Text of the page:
Regulation of glucose homeostasis by insulin depends on β-cell growth and function. Nutrients and growth factor stimuli converge on the conserved protein kinase mechanistic target of rapamycin (mTOR), existing in two complexes, mTORC1 and mTORC2. To understand the functional relevance of mTOR enzymatic activity in β-cell development and glucose homeostasis, we generated mice overexpressing either one or two copies of a kinase-dead mTOR mutant (KD-mTOR) transgene exclusively in β-cells. We examined glucose homeostasis and β-cell function of these mice fed a control chow or highfat diet. Mice with two copies of the transgene [RIPCre; KD-mTOR (Homozygous)] develop glucose intolerance due to a defect in β-cell function without alterations in β-cell mass with control chow. Islets from RIPCre;KDmTOR (Homozygous) mice showed reduced mTORC1 and mTORC2 signaling along with transcripts and protein levels of Pdx-1. Islets with reduced mTORC2 signaling in their β-cells (RIPCre;Rictorfl/fl) also showed reduced Pdx-1. When challenged with a high-fat diet, mice carrying one copy of KD-mTOR mutant transgene developed glucose intolerance and β-cell insulin secretion defect but showed no changes in β-cell mass. These findings suggest that the mTOR-mediated signaling pathway is not essential to β-cell growth but is involved in regulating β-cell function in normal and diabetogenic conditions.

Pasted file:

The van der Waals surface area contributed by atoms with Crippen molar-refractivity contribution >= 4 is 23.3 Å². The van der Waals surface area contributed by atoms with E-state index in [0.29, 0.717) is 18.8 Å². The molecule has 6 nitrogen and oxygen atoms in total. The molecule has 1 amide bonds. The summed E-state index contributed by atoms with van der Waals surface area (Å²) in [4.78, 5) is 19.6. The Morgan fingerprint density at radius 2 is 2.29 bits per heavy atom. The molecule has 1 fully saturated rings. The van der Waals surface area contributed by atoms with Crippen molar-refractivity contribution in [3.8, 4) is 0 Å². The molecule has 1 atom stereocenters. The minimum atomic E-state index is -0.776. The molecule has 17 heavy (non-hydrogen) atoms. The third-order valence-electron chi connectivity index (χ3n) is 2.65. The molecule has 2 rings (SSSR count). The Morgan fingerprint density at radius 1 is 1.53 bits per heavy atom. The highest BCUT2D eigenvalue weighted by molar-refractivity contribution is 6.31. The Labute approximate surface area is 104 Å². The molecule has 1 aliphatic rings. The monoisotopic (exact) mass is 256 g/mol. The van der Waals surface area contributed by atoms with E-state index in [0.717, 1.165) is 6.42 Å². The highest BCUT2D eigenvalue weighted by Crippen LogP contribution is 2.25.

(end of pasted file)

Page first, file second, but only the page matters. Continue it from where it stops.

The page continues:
ASJC Scopus subject areas
- Internal Medicine
- Endocrinology, Diabetes and Metabolism